Unilever wants you to reinvent sustainable living

Unilever Foundry, how it works
Unilever aims to put the "wisdom of the crowd" to work. A graphic from its website explains how.

These days, it’s unusual to find a large consumer products company that doesn’t have some sort of venture capital or startup-nurturing mechanism.

Unilever is no different: Over the past year, it has invested $6 million in Unilever Foundry, a program for finding potential partners that can “make sustainable living commonplace.”

Now, it’s looking for even more ideas through a crowdsourcing campaign unveiled at this week’s high-profile advertising schmooze-fest, Lions Innovation in Cannes, France.

So far, the larger Foundry program has worked with at least 30 companies, mainly those with digital marketing services that can help Unilever drive visibility for its five-year-old Sustainable Living Plan, said Karen Hamilton, global vice president for sustainability at Unilever.  

One example of a Foundry connection is a relationship with artificial intelligence expert DigitalGenius, which worked with Unilever’s Knorr brand to create a service called “Chef Wendy.” The idea is to suggest recipes that make use of food items already in a consumer’s pantry, addressing the thorny issue of food waste. “Over time, the software becomes more personalized,” she said.

Imagining the shower of the future

Among the challenges posed by the Foundry: As the California drought drags on, how can showers adapt to less or no water?

The goal of the new Foundry IDEAs campaign is to get even more people — both the general public and potential business partners — involved in suggesting viable solutions that map directly to some of Unilever’s ambitious sustainable business goals.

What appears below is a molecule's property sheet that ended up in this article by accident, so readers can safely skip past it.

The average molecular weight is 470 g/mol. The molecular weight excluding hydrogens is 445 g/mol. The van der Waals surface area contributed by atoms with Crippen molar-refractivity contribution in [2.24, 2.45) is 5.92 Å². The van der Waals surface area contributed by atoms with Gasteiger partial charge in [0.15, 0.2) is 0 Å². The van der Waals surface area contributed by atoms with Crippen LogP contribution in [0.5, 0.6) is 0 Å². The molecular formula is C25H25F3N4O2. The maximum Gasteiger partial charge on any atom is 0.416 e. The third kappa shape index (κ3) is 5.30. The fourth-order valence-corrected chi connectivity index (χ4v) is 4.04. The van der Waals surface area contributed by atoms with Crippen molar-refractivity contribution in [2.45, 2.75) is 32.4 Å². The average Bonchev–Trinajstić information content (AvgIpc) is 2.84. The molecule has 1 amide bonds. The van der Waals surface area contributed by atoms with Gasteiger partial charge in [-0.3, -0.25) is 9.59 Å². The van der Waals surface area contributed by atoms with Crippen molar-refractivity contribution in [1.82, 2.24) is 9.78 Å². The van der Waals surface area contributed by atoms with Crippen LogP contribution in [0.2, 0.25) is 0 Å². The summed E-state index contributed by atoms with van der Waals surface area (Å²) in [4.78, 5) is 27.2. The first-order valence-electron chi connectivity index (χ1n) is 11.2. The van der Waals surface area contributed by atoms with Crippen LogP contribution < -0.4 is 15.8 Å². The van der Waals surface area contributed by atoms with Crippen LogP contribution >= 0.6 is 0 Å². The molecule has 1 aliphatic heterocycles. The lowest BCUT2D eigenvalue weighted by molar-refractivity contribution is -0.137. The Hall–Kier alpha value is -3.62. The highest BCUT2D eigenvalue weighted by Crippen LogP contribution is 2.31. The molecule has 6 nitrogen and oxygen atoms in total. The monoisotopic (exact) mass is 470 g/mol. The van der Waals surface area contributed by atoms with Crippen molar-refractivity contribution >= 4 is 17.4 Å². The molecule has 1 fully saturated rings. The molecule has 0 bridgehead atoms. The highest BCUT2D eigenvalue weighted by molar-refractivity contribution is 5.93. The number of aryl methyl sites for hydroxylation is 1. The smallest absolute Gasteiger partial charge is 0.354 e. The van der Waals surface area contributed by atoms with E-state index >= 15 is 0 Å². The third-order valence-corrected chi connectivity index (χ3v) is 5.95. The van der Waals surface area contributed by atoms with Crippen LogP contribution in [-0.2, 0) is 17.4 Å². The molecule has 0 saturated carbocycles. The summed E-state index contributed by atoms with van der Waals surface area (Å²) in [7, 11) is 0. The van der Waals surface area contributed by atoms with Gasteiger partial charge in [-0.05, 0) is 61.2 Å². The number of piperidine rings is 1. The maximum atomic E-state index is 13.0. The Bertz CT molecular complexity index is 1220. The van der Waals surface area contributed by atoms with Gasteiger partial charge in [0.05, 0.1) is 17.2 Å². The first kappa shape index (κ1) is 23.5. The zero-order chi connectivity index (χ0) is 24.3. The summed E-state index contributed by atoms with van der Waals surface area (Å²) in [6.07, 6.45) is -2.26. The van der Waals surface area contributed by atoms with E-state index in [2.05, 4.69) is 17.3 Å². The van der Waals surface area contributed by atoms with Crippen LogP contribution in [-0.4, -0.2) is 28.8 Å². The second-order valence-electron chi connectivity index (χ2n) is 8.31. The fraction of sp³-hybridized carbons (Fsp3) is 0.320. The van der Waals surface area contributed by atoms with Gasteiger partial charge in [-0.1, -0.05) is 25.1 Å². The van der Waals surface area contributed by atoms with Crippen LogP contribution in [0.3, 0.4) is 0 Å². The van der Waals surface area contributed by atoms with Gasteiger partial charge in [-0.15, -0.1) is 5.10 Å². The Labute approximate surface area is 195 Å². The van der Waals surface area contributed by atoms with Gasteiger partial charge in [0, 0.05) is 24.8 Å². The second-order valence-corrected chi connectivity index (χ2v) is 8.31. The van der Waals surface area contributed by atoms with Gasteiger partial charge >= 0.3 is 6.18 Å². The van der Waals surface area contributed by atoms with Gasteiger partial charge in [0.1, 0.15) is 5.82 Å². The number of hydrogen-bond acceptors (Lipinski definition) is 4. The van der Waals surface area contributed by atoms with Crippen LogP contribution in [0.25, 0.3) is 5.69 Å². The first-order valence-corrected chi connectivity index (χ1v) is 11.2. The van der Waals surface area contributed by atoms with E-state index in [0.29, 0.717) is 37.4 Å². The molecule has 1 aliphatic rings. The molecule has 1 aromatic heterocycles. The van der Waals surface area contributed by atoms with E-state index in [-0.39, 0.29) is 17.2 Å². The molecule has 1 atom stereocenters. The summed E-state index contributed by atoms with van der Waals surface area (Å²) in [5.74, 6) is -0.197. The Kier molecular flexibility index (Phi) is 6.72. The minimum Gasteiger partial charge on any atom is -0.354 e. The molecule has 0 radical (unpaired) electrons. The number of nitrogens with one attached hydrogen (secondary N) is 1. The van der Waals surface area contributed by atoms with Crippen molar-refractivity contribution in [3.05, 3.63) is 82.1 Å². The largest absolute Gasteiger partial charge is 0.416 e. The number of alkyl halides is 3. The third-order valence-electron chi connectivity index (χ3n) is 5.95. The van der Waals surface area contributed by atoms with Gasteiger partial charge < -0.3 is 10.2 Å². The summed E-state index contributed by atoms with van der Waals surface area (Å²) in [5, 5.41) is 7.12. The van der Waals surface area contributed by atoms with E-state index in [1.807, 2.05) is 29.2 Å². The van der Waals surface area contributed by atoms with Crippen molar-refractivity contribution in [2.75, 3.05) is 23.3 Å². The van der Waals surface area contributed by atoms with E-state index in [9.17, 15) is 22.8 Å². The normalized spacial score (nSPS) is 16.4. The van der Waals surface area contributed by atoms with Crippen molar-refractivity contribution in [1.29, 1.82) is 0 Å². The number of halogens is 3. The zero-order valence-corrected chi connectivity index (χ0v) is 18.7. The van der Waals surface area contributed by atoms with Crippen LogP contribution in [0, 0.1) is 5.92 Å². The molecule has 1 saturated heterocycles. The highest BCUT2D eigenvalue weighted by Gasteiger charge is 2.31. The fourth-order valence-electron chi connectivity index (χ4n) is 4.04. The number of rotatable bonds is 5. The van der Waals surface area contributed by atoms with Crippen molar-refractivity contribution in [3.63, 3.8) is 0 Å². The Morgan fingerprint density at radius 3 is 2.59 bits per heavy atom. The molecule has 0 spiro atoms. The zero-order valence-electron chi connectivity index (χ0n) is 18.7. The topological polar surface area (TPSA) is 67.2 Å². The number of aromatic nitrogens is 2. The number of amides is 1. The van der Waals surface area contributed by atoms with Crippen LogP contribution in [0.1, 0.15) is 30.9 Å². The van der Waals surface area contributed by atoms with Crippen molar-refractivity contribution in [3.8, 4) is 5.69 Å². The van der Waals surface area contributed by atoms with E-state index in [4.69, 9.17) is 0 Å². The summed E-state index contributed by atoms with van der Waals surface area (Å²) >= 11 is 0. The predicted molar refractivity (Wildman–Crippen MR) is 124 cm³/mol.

“We anticipate linking up with people who are budding entrepreneurs who have an idea, but who haven’t much taken it beyond that,” Hamilton said. “We might also connect with startups that might have a full-fledged solution. … We believe in the power of the crowd.”

The Foundry IDEAS site is launching with three “grand challenges,” all of which fall under the areas of sanitation, hygiene and nutrition:

1. How can we help 100 million people have access to basic toilet sanitation by 2020?

2. Invent the shower of the future, to be more luxurious and more sustainable.

3. How can we enable millions of mothers and daughters in Africa to embrace more nutritious cooking?

These topics were chosen based on input from the brands that will sponsor the winning ideas with services such as pilot project support, one-on-one mentoring and other incentives to bring the solutions to market.

To be frank, Unilever hasn’t yet determined how long individual challenges will run. It is appealing to more than 300 “key opinion formers” in the field of sustainability to encourage submissions and comments.

“This is very much an experiment,” Hamilton said. Ultimately, Unilever or a designated business partner will be involved with taking the “winning” ideas to scale. “We have failed if we haven’t co-created,” Hamilton said.

The online platform Unilever is creating took several months to design and build, in collaboration with a software company called Mindjet that has worked with the likes of Citi, Pfizer and UnitedHealth.

It recalls a similar crowdsourcing program run by design firm OpenIDEO; the main difference is that the OpenIDEO community plays a role in suggesting ideas. GE also regularly hosts innovation challenges across many of its business units, including its Ecomagination group.